As a result of major transformations in the global energy system that take place over the next decades, renewables and natural gas are the big winners in the race to meet energy demand growth until 2040, according to the latest edition of the World Energy Outlook (WEO), the International Energy Agency’s (IEA) flagship publication.
The IEA says a detailed analysis of the pledges made for the Paris Agreement on climate change finds that the era of fossil fuels appears far from over and underscores the challenge of reaching more ambitious climate goals. Still, government policies, as well as cost reductions across the energy sector, enable a doubling of both renewables and of improvements in energy efficiency over the next 25 years. Natural gas continues to expand its role, while the shares of coal and oil fall back.
“We see clear winners for the next 25 years – natural gas, but especially wind and solar – replacing the champion of the previous 25 years, coal,” says Dr. Fatih Birol, the IEA’s executive director. “But there is no single story about the future of global energy: In practice, government policies will determine where we go from here.”
In the WEO, coal consumption barely grows in the next 25 years, as demand in China starts to fall back, thanks to efforts to fight air pollution and diversify the fuel mix. The IEA says the Paris Agreement, which entered into force on Nov. 4, is a major step forward in the fight against global warming. According to the WEO, the electricity sector is the focus of many Paris pledges; therefore, nearly 60% of all new power generation capacity to 2040 in the outlook’s “main scenario” comes from renewables, and by 2040, the majority of renewables-based generation is expected to be competitive without any subsidies. The WEO also says rapid deployment brings lower costs: Solar PV is expected to see its average cost cut by a further 40-70% by 2040 and onshore wind by an additional 10-25%.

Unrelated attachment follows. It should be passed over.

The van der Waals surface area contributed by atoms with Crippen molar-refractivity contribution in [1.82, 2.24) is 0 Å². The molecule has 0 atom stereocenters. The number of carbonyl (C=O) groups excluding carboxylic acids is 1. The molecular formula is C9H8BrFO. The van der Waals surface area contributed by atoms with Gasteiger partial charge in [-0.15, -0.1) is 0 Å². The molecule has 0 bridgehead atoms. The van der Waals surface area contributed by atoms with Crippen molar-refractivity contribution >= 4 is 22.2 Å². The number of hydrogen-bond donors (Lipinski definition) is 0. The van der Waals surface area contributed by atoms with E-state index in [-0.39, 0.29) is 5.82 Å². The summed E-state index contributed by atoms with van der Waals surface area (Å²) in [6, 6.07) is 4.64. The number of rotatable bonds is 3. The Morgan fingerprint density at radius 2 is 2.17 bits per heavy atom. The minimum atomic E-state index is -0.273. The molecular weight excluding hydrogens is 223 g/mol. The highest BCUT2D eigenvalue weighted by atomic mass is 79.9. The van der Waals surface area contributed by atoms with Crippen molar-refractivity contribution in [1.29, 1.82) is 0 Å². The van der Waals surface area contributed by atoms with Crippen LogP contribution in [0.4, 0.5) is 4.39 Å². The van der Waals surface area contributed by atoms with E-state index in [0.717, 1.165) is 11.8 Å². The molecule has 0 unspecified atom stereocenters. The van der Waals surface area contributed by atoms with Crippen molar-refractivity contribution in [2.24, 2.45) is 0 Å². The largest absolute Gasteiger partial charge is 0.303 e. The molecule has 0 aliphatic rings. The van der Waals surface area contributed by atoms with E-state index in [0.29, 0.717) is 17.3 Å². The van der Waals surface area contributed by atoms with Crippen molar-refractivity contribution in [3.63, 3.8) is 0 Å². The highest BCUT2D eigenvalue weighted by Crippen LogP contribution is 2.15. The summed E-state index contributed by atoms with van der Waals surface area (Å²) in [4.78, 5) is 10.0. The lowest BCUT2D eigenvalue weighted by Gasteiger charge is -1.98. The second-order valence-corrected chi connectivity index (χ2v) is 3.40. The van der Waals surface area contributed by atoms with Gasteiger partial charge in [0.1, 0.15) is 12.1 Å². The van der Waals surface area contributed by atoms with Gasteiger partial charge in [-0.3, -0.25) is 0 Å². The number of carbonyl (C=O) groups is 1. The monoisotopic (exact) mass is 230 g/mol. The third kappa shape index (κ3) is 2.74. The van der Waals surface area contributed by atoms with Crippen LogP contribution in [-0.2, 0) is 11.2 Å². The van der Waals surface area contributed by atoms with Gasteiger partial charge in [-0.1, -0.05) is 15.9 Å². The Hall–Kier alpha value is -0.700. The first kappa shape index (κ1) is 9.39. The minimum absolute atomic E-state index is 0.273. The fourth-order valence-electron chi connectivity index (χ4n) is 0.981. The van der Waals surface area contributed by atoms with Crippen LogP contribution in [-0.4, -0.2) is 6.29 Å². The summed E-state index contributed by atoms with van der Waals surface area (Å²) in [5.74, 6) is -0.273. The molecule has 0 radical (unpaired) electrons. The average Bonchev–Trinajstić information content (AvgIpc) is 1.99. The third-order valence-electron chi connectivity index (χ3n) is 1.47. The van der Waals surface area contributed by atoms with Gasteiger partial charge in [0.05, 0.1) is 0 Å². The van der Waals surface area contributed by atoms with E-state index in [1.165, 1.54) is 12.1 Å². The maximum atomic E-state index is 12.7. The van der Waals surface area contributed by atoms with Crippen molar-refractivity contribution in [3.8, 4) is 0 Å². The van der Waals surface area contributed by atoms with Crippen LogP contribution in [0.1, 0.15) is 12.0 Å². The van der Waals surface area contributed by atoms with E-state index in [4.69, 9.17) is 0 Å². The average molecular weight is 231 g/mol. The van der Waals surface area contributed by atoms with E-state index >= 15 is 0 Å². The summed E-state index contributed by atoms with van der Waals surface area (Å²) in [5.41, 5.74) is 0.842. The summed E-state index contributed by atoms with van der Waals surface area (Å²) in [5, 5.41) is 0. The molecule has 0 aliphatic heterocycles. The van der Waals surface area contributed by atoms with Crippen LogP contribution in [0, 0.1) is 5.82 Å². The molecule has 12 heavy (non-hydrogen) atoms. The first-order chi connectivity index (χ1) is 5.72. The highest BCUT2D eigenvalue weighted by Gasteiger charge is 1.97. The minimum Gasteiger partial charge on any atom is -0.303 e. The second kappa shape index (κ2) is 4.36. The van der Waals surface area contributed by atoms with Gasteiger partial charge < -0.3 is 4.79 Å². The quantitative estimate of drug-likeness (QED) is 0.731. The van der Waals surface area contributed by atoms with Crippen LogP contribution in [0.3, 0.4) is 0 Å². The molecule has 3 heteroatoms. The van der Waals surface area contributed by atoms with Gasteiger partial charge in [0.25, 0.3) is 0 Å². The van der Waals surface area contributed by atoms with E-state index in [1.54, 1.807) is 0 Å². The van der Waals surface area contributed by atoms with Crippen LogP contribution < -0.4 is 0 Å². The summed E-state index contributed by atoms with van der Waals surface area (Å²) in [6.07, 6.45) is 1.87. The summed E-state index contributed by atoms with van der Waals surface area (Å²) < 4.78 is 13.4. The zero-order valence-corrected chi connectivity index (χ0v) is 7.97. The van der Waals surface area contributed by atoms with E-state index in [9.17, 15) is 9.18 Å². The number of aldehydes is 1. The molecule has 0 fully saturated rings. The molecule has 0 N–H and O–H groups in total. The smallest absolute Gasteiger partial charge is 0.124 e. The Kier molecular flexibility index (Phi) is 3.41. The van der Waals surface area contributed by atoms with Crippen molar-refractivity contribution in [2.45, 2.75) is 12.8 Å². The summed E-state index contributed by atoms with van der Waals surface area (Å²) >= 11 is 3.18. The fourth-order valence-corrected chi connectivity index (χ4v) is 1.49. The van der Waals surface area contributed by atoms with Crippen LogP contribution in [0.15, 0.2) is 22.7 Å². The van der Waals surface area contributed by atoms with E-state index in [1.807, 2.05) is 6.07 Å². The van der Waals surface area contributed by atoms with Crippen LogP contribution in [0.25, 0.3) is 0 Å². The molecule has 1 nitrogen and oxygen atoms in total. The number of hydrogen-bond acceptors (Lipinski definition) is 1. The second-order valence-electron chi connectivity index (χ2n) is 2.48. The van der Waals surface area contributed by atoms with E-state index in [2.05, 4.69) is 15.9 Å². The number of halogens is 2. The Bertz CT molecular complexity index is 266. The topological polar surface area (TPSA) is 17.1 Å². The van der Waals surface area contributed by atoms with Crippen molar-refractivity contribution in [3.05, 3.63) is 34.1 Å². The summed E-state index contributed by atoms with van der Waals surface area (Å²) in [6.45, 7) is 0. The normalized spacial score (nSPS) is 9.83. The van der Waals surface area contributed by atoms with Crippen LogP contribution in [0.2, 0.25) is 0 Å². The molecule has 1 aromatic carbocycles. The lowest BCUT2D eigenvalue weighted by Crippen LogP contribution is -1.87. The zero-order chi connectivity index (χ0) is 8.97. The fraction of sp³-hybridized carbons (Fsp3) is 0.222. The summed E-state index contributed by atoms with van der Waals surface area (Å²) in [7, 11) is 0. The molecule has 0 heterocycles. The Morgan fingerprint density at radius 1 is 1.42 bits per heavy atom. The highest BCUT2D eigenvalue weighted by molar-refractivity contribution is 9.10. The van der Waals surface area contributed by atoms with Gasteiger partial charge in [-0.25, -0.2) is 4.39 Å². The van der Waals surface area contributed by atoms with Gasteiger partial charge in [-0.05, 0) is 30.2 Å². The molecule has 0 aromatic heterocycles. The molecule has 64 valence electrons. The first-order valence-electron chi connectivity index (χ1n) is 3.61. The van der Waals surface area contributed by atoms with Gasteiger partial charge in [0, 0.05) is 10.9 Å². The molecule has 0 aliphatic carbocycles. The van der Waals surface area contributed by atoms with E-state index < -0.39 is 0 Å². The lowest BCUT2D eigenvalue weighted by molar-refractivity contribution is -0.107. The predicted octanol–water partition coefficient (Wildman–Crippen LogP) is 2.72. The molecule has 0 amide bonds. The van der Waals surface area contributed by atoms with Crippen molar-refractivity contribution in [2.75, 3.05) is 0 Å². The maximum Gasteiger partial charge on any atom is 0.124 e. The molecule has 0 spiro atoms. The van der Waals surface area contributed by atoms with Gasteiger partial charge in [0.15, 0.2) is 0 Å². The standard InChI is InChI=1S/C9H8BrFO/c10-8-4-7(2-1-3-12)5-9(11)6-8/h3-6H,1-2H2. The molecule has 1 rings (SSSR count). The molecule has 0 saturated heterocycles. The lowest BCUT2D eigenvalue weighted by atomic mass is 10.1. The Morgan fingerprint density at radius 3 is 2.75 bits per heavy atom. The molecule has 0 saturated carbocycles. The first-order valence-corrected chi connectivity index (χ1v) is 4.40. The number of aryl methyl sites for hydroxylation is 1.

However, the IEA says meeting more ambitious climate goals will be extremely challenging and require a step change in the pace of decarbonization and efficiency. Implementing current international pledges will only slow down the projected rise in energy-related carbon emissions from an average of 650 million tonnes per year since 2000 to around 150 million tonnes per year in 2040. While this is a significant achievement, it is far from enough to avoid the worst impact of climate change, as it would only limit the rise in average global temperatures to 2.7°C by 2100, according to the IEA. The agency says the path to 2°C is tough, but it can be achieved if policies to accelerate further low carbon technologies and energy efficiency are put in place across all sectors. It would require that carbon emissions peak in the next few years and that the global economy becomes carbon neutral by the end of the century.
“Renewables make very large strides in coming decades, but their gains remain largely confined to electricity generation,” says Birol. “The next frontier for the renewable story is to expand their use in the industrial, building and transportation sectors where enormous potential for growth exists.”
More information about the WEO is available here.